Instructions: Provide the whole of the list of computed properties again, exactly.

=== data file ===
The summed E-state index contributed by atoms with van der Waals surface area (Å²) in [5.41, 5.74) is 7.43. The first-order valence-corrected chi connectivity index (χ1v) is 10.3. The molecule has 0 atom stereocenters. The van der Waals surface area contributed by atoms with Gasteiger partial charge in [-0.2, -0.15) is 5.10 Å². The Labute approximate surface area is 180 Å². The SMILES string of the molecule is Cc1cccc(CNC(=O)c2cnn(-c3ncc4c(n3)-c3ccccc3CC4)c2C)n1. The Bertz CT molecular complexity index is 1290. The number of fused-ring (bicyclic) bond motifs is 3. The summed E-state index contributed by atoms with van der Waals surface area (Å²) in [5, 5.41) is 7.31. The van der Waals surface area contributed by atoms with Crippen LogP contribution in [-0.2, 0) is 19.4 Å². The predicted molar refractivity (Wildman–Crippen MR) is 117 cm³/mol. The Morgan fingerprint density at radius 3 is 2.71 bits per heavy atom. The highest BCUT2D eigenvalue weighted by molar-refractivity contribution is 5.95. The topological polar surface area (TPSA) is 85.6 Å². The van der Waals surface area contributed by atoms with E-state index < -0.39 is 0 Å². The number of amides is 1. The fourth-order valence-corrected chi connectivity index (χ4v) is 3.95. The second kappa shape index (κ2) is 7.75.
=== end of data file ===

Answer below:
The summed E-state index contributed by atoms with van der Waals surface area (Å²) in [5.41, 5.74) is 7.43. The first-order valence-corrected chi connectivity index (χ1v) is 10.3. The molecule has 0 atom stereocenters. The van der Waals surface area contributed by atoms with Gasteiger partial charge in [-0.2, -0.15) is 5.10 Å². The Labute approximate surface area is 180 Å². The SMILES string of the molecule is Cc1cccc(CNC(=O)c2cnn(-c3ncc4c(n3)-c3ccccc3CC4)c2C)n1. The Bertz CT molecular complexity index is 1290. The number of fused-ring (bicyclic) bond motifs is 3. The summed E-state index contributed by atoms with van der Waals surface area (Å²) in [5, 5.41) is 7.31. The van der Waals surface area contributed by atoms with Crippen LogP contribution in [-0.2, 0) is 19.4 Å². The predicted molar refractivity (Wildman–Crippen MR) is 117 cm³/mol. The Morgan fingerprint density at radius 3 is 2.71 bits per heavy atom. The highest BCUT2D eigenvalue weighted by molar-refractivity contribution is 5.95. The topological polar surface area (TPSA) is 85.6 Å². The van der Waals surface area contributed by atoms with E-state index < -0.39 is 0 Å². The number of amides is 1. The fourth-order valence-corrected chi connectivity index (χ4v) is 3.95. The second kappa shape index (κ2) is 7.75.